Do Dress Codes Matter?

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A dress code can establish the “feel” of a business but is it right to enforce that “feel” upon staff members?

While a dress code can be used by employers to make sure workers are safe and dressed appropriately, it should relate to that job and be “reasonable” in nature, such as a requirement that kitchen workers tie back or cover their hair for hygiene, if advised.

Dress codes, however, must not discriminate in respect of the Equality Act’s protected characteristics: age, disability, gender reassignment, religion or belief, sex or sexual orientation. Employers may still have health and safety reasons for having certain standards.

The debate on what is and is not acceptable to wear in a workplace has recently been brought to light by a current high-profile petition that was sparked by a woman sent home because she refused to wear high heels at work in 2016. Nicola Thorp said she was sent home from a new job at PwC after staff agency Portico required female employees only to wear high heels “between two and four inches high”, and urged the government to change the law.

Due to this petition, an inquiry into work dress codes has exposed “widespread discrimination” against women. MPS were shocked by stories that were submitted as part of the inquiry as it was debated within parliament, of women suffering discrimination in the workplace, especially young women in insecure employment which included one case of a woman who had been told to dye her hair blonde. They called on the Government to produce guidance to help employers and employees to understand the law.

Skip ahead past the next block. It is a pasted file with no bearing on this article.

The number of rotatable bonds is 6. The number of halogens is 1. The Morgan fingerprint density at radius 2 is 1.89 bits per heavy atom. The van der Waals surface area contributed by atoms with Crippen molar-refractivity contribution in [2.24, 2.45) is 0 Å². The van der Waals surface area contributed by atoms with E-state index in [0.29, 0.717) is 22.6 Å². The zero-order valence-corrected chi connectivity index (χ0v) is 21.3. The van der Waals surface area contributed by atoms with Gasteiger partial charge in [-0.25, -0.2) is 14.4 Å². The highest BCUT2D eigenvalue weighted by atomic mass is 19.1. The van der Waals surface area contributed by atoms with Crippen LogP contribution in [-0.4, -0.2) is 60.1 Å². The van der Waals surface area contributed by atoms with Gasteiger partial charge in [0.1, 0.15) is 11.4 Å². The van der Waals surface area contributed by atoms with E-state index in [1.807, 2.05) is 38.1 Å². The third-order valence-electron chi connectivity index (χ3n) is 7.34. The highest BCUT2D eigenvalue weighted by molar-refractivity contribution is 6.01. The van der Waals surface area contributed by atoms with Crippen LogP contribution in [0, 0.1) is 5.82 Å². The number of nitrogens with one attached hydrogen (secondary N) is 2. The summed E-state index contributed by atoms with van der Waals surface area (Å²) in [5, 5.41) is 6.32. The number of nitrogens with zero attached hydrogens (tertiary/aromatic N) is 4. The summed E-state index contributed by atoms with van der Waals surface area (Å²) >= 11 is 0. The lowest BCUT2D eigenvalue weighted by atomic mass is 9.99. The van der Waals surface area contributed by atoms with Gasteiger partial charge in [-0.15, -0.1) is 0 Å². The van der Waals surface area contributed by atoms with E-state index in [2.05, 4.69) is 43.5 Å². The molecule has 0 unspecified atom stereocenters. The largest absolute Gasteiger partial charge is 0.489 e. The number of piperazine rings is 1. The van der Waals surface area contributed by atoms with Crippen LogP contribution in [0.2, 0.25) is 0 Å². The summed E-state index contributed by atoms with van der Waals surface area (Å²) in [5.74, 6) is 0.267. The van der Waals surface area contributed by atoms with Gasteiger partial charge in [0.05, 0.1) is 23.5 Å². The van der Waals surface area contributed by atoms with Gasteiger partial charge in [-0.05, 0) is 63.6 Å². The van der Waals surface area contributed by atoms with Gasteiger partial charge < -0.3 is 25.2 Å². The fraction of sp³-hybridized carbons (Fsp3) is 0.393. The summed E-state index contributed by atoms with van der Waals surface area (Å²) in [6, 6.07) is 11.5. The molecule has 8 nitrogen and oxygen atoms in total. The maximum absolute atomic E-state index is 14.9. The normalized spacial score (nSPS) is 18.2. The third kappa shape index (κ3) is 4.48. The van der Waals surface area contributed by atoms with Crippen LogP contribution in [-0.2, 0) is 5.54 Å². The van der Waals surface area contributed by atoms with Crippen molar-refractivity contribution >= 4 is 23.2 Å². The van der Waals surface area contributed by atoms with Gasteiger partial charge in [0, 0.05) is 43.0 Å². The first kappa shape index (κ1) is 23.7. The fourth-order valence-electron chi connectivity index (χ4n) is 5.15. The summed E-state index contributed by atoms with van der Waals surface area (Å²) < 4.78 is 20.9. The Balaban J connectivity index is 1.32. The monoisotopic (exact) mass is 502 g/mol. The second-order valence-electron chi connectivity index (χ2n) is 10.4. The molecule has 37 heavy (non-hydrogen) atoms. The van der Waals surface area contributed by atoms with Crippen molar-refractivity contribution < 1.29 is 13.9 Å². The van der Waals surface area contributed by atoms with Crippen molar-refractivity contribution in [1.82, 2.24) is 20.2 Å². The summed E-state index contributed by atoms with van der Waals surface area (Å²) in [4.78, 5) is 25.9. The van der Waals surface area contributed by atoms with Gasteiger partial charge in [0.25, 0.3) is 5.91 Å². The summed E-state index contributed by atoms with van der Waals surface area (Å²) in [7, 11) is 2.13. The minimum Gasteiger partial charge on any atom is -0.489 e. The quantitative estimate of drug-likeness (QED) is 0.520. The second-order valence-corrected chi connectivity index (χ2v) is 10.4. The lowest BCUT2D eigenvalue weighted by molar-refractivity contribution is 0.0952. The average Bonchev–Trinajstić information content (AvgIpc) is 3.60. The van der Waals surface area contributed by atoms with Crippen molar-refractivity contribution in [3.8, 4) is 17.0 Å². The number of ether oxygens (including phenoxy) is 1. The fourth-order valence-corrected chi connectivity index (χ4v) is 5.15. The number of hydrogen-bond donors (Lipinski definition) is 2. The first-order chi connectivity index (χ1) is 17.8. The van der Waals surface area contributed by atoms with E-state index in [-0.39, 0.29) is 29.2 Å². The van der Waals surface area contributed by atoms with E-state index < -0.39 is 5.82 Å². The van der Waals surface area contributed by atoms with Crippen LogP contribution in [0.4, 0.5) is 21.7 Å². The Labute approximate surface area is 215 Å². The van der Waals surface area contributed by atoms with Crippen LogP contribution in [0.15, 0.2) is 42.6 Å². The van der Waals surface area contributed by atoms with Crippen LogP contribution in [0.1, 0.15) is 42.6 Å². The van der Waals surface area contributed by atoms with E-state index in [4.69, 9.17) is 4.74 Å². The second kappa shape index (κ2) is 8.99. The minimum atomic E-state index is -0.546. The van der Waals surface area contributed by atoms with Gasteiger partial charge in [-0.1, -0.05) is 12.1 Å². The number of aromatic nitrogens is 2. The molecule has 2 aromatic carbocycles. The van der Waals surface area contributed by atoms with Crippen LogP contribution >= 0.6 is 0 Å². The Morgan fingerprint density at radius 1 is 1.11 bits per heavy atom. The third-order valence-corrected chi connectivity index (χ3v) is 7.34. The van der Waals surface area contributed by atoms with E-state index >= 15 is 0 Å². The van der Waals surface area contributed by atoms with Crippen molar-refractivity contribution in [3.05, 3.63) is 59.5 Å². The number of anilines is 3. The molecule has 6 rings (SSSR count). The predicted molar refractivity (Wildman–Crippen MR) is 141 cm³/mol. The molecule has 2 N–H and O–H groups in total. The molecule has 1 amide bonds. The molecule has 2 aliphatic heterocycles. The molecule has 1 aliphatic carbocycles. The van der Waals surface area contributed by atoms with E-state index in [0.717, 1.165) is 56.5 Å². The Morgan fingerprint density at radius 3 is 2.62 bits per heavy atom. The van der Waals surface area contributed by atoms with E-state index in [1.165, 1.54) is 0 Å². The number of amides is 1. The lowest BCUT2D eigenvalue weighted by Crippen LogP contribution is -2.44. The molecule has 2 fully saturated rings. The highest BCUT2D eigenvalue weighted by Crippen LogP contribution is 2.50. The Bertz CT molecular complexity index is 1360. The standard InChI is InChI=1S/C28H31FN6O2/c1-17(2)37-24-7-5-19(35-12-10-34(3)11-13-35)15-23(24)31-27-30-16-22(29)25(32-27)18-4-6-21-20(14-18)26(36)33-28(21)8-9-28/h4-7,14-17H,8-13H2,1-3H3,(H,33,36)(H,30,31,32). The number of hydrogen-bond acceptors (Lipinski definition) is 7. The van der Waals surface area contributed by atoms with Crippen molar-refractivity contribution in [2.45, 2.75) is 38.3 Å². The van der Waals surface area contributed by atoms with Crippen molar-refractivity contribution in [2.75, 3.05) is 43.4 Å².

“Dress codes have persisted because of ‘custom and practice’ reinforced by senior leades who grow up with these norms”





Setting up an appropriate dress code can lay a foundation for fair and equal treatment of all employees, regardless of their gender, race, religion, ethnicity or sexual orientation. Even the most rigid policies will need to consider these factors. On the other hand, the dress code can differentiate between appropriate dress for men and women, provided there is no outright discrimination. A policy can require men to wear ties and women to wear makeup, but cannot permit male employees to wear jeans while denying the same right to females.

Even though opinions of workplace dress codes and uniforms are a mixed bag with both positive and negative reviews, a workplace dress code establishes boundaries and rules which will make every employee feel comfortable overall.

Your company dress code can be an informal, unwritten policy that’s flexible to keep workers happy, or you can get workers on board, and outline an agreed-upon policy more formally. Don’t suddenly wake up one day, announcing that everyone has to wear polyester, itchy lime green t-shirts and unflattering company trousers because, if your workers are uncomfortable and don’t want to wear the clothes you provide or enforce, you’ll have a less productive and less happy workforce.

But if you keep everyone’s opinions on board and include employees in the dress code decision-making process, a dress code will work well for you.


Words courtesy: BBC News, Xamax




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